When you have a day-job and then come home to the night job of being a parent, it can feel like you never have a break. To this, I would suggest writing down the three hobbies you’d most like to pursue if you were not working or a mummy and choose at least one that is easy to fit into your lifestyle. If it’s rock-climbing, designate a time for rock-climbing each week and agree it with your partner or whoever could help out; if it’s seeing friends, make sure you manage to get a night out as often as you can. Make the most of weekends and evenings, even if it just means fitting in bit more sleep than you’d ordinarily have during the week. For more sedentary pursuits, see if you can make a long commute pay off; a friend of mine manages to knit the most beautiful things on her 45 minute train journey; it probably helps a lot with commuter rage too! Don’t feel guilty about doing things for yourself. The last thing children need is a parent who’s resentful or depressed; it’s important for you to feel happy too.

4. When it’s time to go home after school, we always try and do something fun, even if it’s looking at a book together on the bus on the way home! – Khadra

Since you have reduced the amount of time you spend with your children, see if you can make that time fun for the both of you. Toddlers can find even the most mundane tasks (like laundry) thrilling and their enthusiasm is infectious! If you do want to do household chores together, I would recommend that you are prepared for the task taking approximately 3 times as long, being 5 times as messy and perhaps never being completed. It’s still fun, promise! You could also get out and about (a play-centre or park can be a good bet as children love it and you can meet up with other parents) or you could devise a special project to complete together with your child. Don’t put pressure on yourself (or your little one); it’s a time where you can both get a lot out of just being with each other, rather than completing a task or learning a skill. The key is that you’re doing something you both enjoy together.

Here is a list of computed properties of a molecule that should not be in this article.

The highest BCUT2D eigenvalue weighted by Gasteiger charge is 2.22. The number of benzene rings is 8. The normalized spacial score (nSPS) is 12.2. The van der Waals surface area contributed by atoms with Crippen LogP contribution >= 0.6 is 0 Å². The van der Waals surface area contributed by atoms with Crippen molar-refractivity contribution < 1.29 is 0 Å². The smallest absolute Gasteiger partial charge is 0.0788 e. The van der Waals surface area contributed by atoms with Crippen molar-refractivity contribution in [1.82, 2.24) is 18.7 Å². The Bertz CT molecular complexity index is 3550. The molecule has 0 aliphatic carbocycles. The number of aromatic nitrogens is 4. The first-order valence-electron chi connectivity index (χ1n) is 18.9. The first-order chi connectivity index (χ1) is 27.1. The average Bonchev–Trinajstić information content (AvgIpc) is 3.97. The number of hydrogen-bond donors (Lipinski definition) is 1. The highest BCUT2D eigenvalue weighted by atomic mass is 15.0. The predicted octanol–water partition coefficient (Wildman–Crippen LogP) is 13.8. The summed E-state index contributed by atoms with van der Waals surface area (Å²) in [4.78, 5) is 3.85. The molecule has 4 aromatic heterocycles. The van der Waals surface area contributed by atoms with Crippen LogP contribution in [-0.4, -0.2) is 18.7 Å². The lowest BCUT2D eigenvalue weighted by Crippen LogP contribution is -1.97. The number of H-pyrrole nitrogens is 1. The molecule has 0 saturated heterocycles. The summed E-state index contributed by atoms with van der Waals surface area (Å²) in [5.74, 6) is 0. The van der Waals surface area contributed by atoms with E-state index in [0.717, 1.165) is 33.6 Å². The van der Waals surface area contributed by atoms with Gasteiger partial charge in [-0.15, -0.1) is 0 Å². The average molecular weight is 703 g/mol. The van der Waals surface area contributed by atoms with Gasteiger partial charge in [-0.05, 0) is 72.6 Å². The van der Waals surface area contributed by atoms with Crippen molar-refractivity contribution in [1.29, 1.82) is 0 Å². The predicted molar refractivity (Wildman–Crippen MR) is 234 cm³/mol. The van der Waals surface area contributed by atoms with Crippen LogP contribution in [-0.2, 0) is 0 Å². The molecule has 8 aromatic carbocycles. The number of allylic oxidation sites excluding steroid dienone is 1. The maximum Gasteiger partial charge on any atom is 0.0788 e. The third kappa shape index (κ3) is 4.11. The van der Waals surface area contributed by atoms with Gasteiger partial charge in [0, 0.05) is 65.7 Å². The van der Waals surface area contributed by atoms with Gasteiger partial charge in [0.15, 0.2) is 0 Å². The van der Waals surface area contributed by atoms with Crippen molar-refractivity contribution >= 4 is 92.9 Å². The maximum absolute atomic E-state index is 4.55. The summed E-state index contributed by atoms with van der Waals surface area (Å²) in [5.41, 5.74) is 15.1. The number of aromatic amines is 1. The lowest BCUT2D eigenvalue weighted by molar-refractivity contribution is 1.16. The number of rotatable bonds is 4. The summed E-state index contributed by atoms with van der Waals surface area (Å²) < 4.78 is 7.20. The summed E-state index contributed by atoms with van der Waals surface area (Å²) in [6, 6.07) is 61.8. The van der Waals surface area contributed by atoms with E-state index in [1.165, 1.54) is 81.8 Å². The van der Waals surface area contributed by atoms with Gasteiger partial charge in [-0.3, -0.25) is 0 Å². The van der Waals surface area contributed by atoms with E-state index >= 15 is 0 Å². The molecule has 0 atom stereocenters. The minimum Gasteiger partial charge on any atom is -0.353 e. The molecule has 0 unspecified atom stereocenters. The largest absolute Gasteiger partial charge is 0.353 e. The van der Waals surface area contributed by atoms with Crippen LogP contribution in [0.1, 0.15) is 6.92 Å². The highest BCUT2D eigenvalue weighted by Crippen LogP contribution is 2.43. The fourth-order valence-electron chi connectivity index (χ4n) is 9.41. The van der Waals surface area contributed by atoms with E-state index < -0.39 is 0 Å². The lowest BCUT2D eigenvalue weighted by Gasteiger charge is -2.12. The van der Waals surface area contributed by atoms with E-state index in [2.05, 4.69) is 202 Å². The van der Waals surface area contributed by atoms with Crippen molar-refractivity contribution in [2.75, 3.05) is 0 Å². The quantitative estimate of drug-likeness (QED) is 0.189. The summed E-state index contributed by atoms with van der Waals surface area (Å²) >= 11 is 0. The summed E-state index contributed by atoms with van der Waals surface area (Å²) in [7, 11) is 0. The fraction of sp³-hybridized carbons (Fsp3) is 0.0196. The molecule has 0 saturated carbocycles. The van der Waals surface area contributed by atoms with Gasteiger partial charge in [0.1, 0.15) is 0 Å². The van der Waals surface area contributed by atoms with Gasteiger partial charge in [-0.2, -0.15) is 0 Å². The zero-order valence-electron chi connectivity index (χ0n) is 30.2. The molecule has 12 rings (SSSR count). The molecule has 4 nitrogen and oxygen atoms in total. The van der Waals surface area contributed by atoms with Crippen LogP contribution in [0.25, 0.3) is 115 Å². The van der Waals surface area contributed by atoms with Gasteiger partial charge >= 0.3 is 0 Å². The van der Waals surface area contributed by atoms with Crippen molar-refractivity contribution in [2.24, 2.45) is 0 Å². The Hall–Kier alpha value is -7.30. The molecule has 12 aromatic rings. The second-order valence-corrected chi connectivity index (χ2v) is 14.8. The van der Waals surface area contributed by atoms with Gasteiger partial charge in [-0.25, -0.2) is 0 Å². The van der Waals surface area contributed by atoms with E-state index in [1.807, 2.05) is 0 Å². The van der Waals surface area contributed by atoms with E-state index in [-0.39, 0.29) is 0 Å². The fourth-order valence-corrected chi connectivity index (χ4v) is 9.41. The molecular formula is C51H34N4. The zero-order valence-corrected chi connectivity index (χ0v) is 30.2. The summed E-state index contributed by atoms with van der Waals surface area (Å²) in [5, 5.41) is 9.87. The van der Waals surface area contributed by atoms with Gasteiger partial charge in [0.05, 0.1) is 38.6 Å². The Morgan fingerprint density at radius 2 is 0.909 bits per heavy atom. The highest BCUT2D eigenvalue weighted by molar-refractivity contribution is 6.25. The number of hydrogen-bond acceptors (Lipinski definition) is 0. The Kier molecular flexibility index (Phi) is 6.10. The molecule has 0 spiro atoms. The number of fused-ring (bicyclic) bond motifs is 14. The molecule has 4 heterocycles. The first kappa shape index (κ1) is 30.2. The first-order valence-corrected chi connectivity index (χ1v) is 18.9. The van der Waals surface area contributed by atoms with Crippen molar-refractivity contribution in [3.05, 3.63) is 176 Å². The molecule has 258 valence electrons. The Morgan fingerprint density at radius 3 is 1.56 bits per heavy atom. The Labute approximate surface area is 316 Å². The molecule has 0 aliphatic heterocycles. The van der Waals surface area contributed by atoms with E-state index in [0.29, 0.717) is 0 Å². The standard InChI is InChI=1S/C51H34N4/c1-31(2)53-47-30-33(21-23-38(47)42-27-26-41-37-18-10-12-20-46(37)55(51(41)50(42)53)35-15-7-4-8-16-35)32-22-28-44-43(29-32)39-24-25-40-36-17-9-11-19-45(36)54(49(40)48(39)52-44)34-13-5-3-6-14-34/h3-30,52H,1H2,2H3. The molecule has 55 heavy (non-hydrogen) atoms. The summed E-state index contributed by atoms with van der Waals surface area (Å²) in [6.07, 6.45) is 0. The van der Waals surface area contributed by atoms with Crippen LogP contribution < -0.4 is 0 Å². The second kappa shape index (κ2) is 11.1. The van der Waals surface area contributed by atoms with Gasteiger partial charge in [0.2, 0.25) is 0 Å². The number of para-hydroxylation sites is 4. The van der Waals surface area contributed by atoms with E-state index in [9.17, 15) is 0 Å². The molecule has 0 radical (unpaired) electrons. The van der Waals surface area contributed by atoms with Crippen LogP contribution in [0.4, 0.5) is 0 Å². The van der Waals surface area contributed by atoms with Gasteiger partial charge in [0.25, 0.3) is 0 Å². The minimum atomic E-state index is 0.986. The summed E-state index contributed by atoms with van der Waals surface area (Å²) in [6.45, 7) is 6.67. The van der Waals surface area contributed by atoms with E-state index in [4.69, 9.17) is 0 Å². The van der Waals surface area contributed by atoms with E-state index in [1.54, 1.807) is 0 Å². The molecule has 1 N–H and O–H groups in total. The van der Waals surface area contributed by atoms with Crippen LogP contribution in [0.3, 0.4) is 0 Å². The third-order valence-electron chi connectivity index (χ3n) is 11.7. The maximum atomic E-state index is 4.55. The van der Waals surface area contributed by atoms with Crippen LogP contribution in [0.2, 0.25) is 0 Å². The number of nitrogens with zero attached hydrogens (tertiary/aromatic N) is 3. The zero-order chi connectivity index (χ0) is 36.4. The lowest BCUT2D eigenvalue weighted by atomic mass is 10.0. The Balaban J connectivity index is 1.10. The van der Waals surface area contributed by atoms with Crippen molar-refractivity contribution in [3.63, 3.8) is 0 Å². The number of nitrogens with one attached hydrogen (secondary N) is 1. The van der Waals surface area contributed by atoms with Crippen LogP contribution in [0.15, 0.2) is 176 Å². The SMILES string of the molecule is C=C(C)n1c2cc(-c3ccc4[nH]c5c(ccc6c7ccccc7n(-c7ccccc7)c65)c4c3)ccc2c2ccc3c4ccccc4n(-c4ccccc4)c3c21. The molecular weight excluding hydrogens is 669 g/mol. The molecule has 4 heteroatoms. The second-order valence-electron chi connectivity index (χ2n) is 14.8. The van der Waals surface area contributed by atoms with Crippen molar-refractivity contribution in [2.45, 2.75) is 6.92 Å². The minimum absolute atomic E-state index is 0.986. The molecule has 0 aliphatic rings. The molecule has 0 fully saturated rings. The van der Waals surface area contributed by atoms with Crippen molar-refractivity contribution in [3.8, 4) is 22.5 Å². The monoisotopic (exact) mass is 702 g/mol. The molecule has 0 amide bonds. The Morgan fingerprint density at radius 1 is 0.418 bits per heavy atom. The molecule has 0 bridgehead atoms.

5. When my son started pre-school (after in-schooling) I didn’t start work for a week. Having a week with him in school and not back to work gave me time to relax and mentally prepare myself….. Best thing I did! – Heather

Before you plan when to go back to work, you need to look at the in-schooling procedure at your nursery; some can be as much as 3 weeks long. Firstly, allow time for this and more if your child is very attached to you and you feel like in-schooling may be difficult.  Then allow at least one more week before returning to work; you have just been at one job for a good long time before returning back to a very different line of work. You deserve a break, some ‘me’ time and also some time to prepare yourself, both emotionally and mentally, for your job.

6. Prepare up front for your child to be sick; once in nursery, they pick up and pass on everything – Chantel

There’s no denying it; however much interaction your little one has had with other children before, it probably won’t have been the same as being in class every day with their peers. This has many benefits; children learn to socialize and work in groups. They also learn to share everything… including germs. Of course, if you’re a glass half-full kind of person, this is also a benefit in terms of building up their immune system. But it’s hard to be that person when you’ve had to take three days off work in order to be used as a sick bucket. Bear in mind that you will need to take time off for your children being sick; check your work policy and the Försäkringskassan website to see how you claim these sick days off. More importantly, work out a system with your partner as to who takes days off when; you do not want to be arguing the matter out over a sick child.